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"Amillennialism 101" -- Audio and On-Line Resources
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"A Vice Very Common With Books of This Class" -- B. B. Warfield's "Review" of Andrew Murray's "The Spirit of Christ"

B. B. Warfield (1851-1921) is widely hailed as one of America's greatest theologians.  His books have remained in near-continuous publication since his death in February, 1921.  Although dead for nearly 100 years, Warfield remains a theological force with which to be reckoned.

As professor of polemical and didactic theology at Princeton Theological Seminary, Warfield published 781 book reviews over his long and exceedingly productive career. 

Some of Warfield's reviews are published in his collected works, while many are not.  I thought it might be of interest to bring some of these currently unpublished "Reviews" to light.

The first review discussed in this series was Children in the Hands of the Arminians.  The second was Warfield's review of C. F. W. Walther's book, Gesetz und Evangelium (Law and Gospel):  C. F. W. Walther on Law and Gospel.

For the next installment in this series, I have chosen Warfield's "Review" of Rev. Andrew Murray's book, "The Spirit of Christ," published in 1888, which Warfield reviewed the following year.  This book still remains in print (The Spirit of Christ) and is available from Whitaker House, a charismatic/Pentecostal publisher.

A brief word about Andrew Murray is in order.  Rev. Murray (1828-1917) was a Dutch Reformed minister who labored in South Africa.  Murray had a life-long passion for missions and was a champion of the South African Revival of 1860.  Murray was devoted to the so-called "Keswick" theology which stressed the "inner" or "higher life."  He also endorsed faith healing and believed in the continuation of the apostolic gifts.  He was a significant forerunner of the Pentecostal movement--a remarkable accomplishment for any Dutch Reformed minister (I am being facetious, of course). 

Murray was a prolific author, publishing more than fifty books and hundreds of pamphlets.  We sold cases of them in our bookstore (when I was growing up) and for which I have long since repented.  So when I first ran across BBW's "Review" of Murray's book, I was very interested in what Warfield would have to say.  Needless to say, the Lion of Princeton was not terribly impressed.


Warfield appreciates Murray's warn piety and obvious sincerity, but then raises one of his longstanding concerns--reducing biblical Christianity to mystical experience.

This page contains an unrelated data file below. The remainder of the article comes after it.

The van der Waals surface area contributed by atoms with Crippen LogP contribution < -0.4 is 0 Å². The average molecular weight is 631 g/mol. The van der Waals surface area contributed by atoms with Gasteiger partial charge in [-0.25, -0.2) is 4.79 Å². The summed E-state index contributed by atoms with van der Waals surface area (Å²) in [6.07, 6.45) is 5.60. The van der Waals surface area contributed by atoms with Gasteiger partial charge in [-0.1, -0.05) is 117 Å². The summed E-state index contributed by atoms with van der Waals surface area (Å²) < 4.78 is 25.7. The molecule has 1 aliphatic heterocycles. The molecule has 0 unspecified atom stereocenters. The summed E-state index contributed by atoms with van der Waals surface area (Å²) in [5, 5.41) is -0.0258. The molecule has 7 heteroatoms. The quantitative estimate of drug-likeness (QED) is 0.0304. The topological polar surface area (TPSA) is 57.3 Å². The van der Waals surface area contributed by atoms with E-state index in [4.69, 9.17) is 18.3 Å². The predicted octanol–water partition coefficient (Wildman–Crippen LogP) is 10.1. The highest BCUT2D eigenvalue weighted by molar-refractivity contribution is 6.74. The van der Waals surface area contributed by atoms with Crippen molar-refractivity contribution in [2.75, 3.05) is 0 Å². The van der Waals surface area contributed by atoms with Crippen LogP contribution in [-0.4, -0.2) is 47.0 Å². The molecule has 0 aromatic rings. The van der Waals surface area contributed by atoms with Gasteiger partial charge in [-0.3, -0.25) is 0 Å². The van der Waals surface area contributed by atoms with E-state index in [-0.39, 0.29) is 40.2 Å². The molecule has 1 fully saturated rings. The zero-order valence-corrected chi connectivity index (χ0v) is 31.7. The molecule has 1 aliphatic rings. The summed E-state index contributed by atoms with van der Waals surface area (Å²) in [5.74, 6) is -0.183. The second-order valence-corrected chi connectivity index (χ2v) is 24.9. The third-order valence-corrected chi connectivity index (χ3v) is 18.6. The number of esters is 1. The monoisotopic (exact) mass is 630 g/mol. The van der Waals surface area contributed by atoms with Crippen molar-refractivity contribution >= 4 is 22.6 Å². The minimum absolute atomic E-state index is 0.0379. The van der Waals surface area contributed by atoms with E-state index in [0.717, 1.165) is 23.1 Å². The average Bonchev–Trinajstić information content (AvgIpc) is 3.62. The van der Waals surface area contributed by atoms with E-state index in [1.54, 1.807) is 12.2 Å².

The Spirit of Christ: thoughts on the indwelling of the Holy Spirit in the believer and in the Church. By Rev. Andrew Murray. (London: James Nisbet & Co., 1888.) 394 pages. The author treats this greatest of all Christian subjects with adequate reverence and tender devoutness, but scarcely with sufficient judiciousness. The mystical spirit has been always of the greatest value to the Church, and sometimes the sole preservative of true Christianity in a materialistic or legalistic age. But no tendency requires a stricter watchfulness to preserve it from extravagance.

To paraphrase Warfield, Murray is obviously sincere, but has paid too little attention to biblical teaching.  Murray's heart-felt religion is expressed in terms of personal experience, not in biblical language or expression.  Warfield regarded mysticism and rationalism as polar opposites.  Elsewhere he had written if you cool down a mystic, you get a rationalist.  Conversely, if you heat up heat up a rationalist, you get mystic.  In either case, if you ground the Christian faith in either reason or experience, and not in Scripture, you will make a mess of things--as Rev. Murray has done.

Mr. Murray’s mystical tendency shows itself especially in laying too great stress on the duty of being conscious of the Spirit’s working within us, and in an odd insistence on the duty of exercising “faith in the indwelling Spirit” as the source of life—as if the Scriptures proclaimed the necessity of any other faith than that in Christ.

The Holy Spirit works through means (word and sacrament), something a Reformed minister ought to understand.  Murray's stress upon "feeling the Spirit" at work within us, causes us to focus upon the inner life, not the external written word.  This grounds the Christian life in subjective experience (emotions and feelings), and bypasses the hard work of sanctification in daily life--a work accomplished within us by the Holy Spirit even when we are not aware of his work (experientially).  If pressed, Murray would be forced to base his argument for this in terms of his personal experience, because he could not do so from Scripture.

Warfield points out that Murray's phrase "faith in the indwelling Spirit" (focusing upon our experience of the Spirit's work) simply is not an expression found in Scripture.  Nowhere does the Bible speak of faith "in the Spirit."  Rather, the Bible repeatedly speaks of faith "in Christ" (and occasionally of faith "in God").